People who died with Covid-19 in Scotland
  5. New York City 'on track' for 8 June reopening

    New York City skyline

    New York City - the epicentre of the US outbreak - is "on track" to enter the first phase of reopening on 8 June, according to state Governor Andrew Cuomo.

    The announcement comes as five northern regions of the state have entered phase two, meaning they can open businesses such as hair salons and barber shops where customers and employees come into close contact.

    New York City is the only one of the ten regions in the state not yet to have entered phase one of reopening.

    Cuomo said that as many as 400,000 people will go back to work in New York City when non-essential construction and manufacturing resumes.

    "I understand why people would be anxious about taking public transit," Cuomo said, pledging that buses and trains are being cleaned frequently. "The public transit system will be safe."

  6. UK scientific adviser warns against relaxing lockdown

    Video content

    Video caption: Relaxing lockdown 'risky' and a 'political decision'

    Relaxing lockdown is a risk because levels of the coronavirus are still at "very high" levels, Prof John Edmunds, one of the government's top science advisers says.

    Read more here

  7. Singapore and China to restart business travel

    Changi Airport, Singapore
    Image caption: Singapore's Changi Airport is a key regional and global travel hub

    Singapore and China are to reopen essential travel links for business and official purposes early next month, they said in a joint statement.

    The "Fast Lane" arrangement will be applied first between Singapore and six Chinese provinces - Shanghai, Tianjin, Chongqing, Guangdong, Jiangsu and Zhejiang.

    The statement said that "effective Covid-19 prevent-and-control measures" would be in place.

    "The arrangement will be gradually expanded to the other Chinese provinces and municipalities. Both sides agreed to explore the increase of air links between the two countries for the Fast Lane," it added.

    As we reported earlier, Singapore National Development Minister Lawrence Wong said the city-state was considering setting up "travel bubbles" with countries where Covid-19 is under control. He said they were in talks with several countries, though "some [are] at more advanced stages, some we're just starting".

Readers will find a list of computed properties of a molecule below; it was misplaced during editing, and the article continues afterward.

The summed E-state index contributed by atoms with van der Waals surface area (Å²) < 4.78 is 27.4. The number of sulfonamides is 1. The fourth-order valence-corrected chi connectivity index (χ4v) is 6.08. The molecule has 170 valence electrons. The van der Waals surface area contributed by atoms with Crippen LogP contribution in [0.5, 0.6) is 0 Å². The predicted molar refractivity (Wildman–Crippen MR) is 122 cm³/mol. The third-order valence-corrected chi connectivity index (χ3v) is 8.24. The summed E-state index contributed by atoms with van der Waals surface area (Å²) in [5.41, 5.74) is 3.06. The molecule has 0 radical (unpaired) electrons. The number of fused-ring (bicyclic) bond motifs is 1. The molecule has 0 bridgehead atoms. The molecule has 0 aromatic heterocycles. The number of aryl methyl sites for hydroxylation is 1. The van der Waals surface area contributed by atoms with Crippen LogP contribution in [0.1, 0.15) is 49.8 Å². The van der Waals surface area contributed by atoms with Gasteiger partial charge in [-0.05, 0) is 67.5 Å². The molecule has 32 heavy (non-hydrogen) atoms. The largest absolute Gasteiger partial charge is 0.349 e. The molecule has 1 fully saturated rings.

8. Canadian doctor 'exposed up to 150 people to virus'

    A doctor from New Brunswick, Canada has been suspended after he exposed as many as 150 to coronavirus after flouting quarantine rules.

    The doctor, who has not been named, had caught the virus in Quebec, which is one of the hardest-hit provinces in Canada.

    He then went right back to work in New Brunswick, instead of self-isolating for 14 days.

    At least eight people he has come in contact with have been infected, including his own child and a long-term care worker, officials say. Two of the infected are in intensive care, and he could have exposed as many as 150 to the virus.

    Chief Medical Officer Jennifer Russell told CBC News this one case could trigger an "exponential rise" of cases in the province.

  9. The Louvre set for July reopening

    People entering the Louvre in Paris through its famous Pyramid
    Image caption: The Louvre, like many of France's cultural attractions, has been closed since 13 March

    The Louvre museum in Paris will reopen on 6 July as France's historical and cultural sites emerge from the coronavirus lockdown.

    "Even if it was possible to discover the Louvre's treasures virtually during lockdown, nothing can replace the emotion of standing in front of a work of art; that is the raison d'etre of museums," said Louvre director Jean-Luc Martinez.

    With 9.6 million people going through the doors in 2019, the Louvre is the most visited museum in the world.

    The reopening of France's historical and cultural attractions will begin with the Chateau de Chambord in the Loire Valley on 5 June and the Palace of Versailles on 6 June.

    In Paris, the Quai Branly Museum and Musee d'Orsay will also reopen in June. Exhibitions will begin again at the Grand Palais, Centre Pompidou and Picasso museum in July.

  10. Toronto embraces park circles

    Trinity Bellwoods Park has painted park circles

    How do you stop people from crowding in public parks this summer?